The state's largest coalition of civil and defense attorneys is calling for the creation of an independent forensic laboratory, pointing to a series in The News & Observer highlighting biased and unscientific work at North Carolina's State Bureau of Investigation crime lab.
"Instead of being a tool of unbiased scientific analysis, with the chief goal being discovery of the truth, the SBI crime lab is often a tool of accusation and prosecution, with the chief goal being conviction," said Phil Baddour, a Goldsboro lawyer and president of N.C. Advocates for Justice, a group of nearly 4,000 private attorneys.
Baddour said in a statement that it is imperative the state build "an independent and fully funded crime lab, led and staffed by qualified scientists, who are not beholden to law enforcement, but are only beholden to the scientific method."
The call for an independent lab promises to bring an intense political battle. Some top legislative leaders indicated this weekend they will support measures to split the crime lab away from the SBI.
However, Attorney General Roy Cooper, a former legislator and a well-regarded Democrat who oversees the SBI, has said it's essential the lab stay put. In a July interview, Cooper cited concerns about analysts not having access to certain national databases unless they are sworn law enforcement officers.
A spokeswoman for Cooper did not return messages Sunday asking for a response to Advocates for Justice's call for removing the crime lab from SBI control.
The N&O has been investigating problems at the SBI since February, when Greg Taylor, a Wake County man, was exonerated after a revelation that SBI blood analyst Duane Deaver withheld crucial evidence indicating a stain on Taylor's SUV was not, in fact, blood.
Last week, the newspaper published a series, "Agents' Secrets," which illuminated a bias toward prosecution at the crime lab and analysis out of step with national scientific standards. Practices and policies, some of which were suspended in the wake of The N&O report, revealed a culture in which prosecutors' needs are met at a high cost to defendants. Agency leaders have ignored problems, defended shaky work and sometimes promoted the agents responsible.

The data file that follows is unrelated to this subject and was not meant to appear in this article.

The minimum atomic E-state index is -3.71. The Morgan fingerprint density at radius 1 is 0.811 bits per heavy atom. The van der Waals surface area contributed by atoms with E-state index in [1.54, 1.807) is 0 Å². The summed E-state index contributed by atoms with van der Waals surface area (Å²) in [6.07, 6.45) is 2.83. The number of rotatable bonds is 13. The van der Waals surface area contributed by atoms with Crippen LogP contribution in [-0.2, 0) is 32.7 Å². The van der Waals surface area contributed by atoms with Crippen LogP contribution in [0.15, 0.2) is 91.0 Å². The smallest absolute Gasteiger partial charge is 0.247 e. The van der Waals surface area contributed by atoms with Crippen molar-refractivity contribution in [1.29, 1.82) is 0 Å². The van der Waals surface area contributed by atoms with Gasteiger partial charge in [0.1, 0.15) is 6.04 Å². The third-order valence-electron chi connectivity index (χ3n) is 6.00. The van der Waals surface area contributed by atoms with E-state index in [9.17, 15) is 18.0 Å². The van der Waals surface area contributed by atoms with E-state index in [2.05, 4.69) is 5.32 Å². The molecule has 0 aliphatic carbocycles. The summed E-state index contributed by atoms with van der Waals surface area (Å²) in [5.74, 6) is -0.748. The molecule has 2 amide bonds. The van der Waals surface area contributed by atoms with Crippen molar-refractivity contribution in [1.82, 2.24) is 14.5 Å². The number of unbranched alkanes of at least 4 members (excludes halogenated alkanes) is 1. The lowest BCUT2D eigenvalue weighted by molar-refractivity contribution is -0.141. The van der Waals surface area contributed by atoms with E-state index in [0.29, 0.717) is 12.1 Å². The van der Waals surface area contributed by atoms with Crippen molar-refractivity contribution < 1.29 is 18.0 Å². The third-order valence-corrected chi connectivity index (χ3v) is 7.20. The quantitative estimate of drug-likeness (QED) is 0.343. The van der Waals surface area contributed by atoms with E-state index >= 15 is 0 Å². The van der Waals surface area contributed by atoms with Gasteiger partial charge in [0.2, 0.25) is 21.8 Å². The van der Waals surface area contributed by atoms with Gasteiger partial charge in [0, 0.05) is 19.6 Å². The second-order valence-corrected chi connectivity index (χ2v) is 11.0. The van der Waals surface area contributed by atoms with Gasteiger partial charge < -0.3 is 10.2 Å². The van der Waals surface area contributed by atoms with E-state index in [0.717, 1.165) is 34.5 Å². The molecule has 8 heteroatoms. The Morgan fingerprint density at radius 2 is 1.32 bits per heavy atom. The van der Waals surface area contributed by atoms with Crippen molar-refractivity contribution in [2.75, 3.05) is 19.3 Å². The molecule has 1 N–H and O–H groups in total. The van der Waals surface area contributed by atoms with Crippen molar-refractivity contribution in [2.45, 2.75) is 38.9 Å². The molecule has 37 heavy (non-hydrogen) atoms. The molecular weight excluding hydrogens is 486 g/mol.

The idea of forensic laboratory independence has been a central recommendation by the nation's leading minds called upon to study the strength of science used to solve crimes.
In 2009, the National Academies, the nation's leading advisory group on matters of science, medicine and engineering, urged states to make their labs independent.
"Forensic science serves more than just law enforcement; and when it does serve law enforcement, it must be equally available to law enforcement officers, prosecution and defendants in the criminal justice system," the 2009 report said.
The problems at the SBI crime lab aren't new. Neither are the warnings.
Defense attorneys, such as Diane Savage of Chapel Hill, began alerting Cooper and SBI leaders about problem lab work more than six years ago.
"They've had unclean hands for a long time," Savage said. "It was obvious to me that they didn't want to change anything."
In recent weeks, Cooper has promised significant changes at the SBI. In the face of questions from The N&O, Cooper replaced his SBI director and ordered his new chief to study policies and practices at the lab. He suspended the work of bloodstain pattern analysts and said the Firearms and Toolmark Identification unit also needs review.
An independent audit of the serology unit has been under way since March after problems surfaced in Taylor's case. That report is pending.
Cooper said last month that problems such as bias and favoritism can be addressed by changes to policies and procedures.
Defense attorneys aren't so sure.
"No policy is going to change the culture in which analysts see themselves as a tool for the prosecution," said Mike Klinkosum, a Raleigh lawyer and chairman of the Advocates for Justice task force that has been monitoring the SBI crime lab in recent months. "It will take a shift in culture. And we need to make sure that [the lab is] not staffed by police but by scientists."
Defense attorneys say they are bracing for major fallout from recent revelations. They expect a rash of cases, from rapes to capital murder cases, will be reviewed with an eye toward identifying erroneous lab work.
They suspect more defense attorneys will hire independent experts to check the work of SBI analysts, a cost that will most often fall to taxpayers.
"No one will take the SBI seriously ever again," said Jim Cooney, a Charlotte civil and defense lawyer.
And, as more problems come to light, defense lawyers fear the state will be forced to pay up, as it did to former death row inmate Alan Gell in 2009.
The state and its insurers paid Gell $3.9 million because an SBI agent ignored evidence that showed the victim in that case was alive while Gell was in jail on another offense.
"That's what people refuse to recognize," Cooney said. "Every time you have a Gell or a Greg Taylor, you damage the whole system. People lose their faith and trust. The SBI can't get that back."
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